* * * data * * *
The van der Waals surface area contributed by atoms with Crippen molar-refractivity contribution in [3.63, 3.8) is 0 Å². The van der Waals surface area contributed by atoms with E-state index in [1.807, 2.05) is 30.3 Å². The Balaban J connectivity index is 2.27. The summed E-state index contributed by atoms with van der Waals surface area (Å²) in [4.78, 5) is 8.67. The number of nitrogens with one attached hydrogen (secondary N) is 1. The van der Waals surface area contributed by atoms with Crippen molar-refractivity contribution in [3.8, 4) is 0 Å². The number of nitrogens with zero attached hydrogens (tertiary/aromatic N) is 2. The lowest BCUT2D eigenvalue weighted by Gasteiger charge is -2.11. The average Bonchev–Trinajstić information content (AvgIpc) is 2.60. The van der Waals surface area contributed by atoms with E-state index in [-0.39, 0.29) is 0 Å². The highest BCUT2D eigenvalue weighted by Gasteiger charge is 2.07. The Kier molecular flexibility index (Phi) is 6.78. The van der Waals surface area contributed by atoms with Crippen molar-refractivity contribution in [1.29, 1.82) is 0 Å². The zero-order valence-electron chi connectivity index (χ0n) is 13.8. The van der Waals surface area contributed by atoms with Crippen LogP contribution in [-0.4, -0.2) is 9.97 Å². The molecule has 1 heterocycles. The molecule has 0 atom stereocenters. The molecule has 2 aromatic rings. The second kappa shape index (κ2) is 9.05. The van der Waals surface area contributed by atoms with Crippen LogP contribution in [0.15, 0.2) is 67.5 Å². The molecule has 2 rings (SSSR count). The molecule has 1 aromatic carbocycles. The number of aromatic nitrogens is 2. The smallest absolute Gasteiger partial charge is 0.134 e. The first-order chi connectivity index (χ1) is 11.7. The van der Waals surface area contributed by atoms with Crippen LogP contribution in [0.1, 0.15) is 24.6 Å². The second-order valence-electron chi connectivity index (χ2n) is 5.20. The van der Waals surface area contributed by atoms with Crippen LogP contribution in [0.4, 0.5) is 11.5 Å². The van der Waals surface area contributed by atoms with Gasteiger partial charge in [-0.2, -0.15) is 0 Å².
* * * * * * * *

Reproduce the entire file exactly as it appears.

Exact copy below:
The van der Waals surface area contributed by atoms with Crippen molar-refractivity contribution in [3.63, 3.8) is 0 Å². The van der Waals surface area contributed by atoms with E-state index in [1.807, 2.05) is 30.3 Å². The Balaban J connectivity index is 2.27. The summed E-state index contributed by atoms with van der Waals surface area (Å²) in [4.78, 5) is 8.67. The number of nitrogens with one attached hydrogen (secondary N) is 1. The van der Waals surface area contributed by atoms with Crippen molar-refractivity contribution in [3.8, 4) is 0 Å². The number of nitrogens with zero attached hydrogens (tertiary/aromatic N) is 2. The lowest BCUT2D eigenvalue weighted by Gasteiger charge is -2.11. The average Bonchev–Trinajstić information content (AvgIpc) is 2.60. The van der Waals surface area contributed by atoms with E-state index in [-0.39, 0.29) is 0 Å². The highest BCUT2D eigenvalue weighted by Gasteiger charge is 2.07. The Kier molecular flexibility index (Phi) is 6.78. The van der Waals surface area contributed by atoms with Crippen molar-refractivity contribution in [1.29, 1.82) is 0 Å². The zero-order valence-electron chi connectivity index (χ0n) is 13.8. The van der Waals surface area contributed by atoms with Crippen LogP contribution in [-0.4, -0.2) is 9.97 Å². The molecule has 1 heterocycles. The molecule has 0 atom stereocenters. The molecule has 2 aromatic rings. The second kappa shape index (κ2) is 9.05. The van der Waals surface area contributed by atoms with Crippen LogP contribution in [0.15, 0.2) is 67.5 Å². The molecule has 2 rings (SSSR count). The molecule has 1 aromatic carbocycles. The number of aromatic nitrogens is 2. The smallest absolute Gasteiger partial charge is 0.134 e. The first-order chi connectivity index (χ1) is 11.7. The van der Waals surface area contributed by atoms with Crippen LogP contribution in [0.1, 0.15) is 24.6 Å². The second-order valence-electron chi connectivity index (χ2n) is 5.20. The van der Waals surface area contributed by atoms with Crippen LogP contribution in [0.4, 0.5) is 11.5 Å². The van der Waals surface area contributed by atoms with Gasteiger partial charge in [-0.2, -0.15) is 0 Å².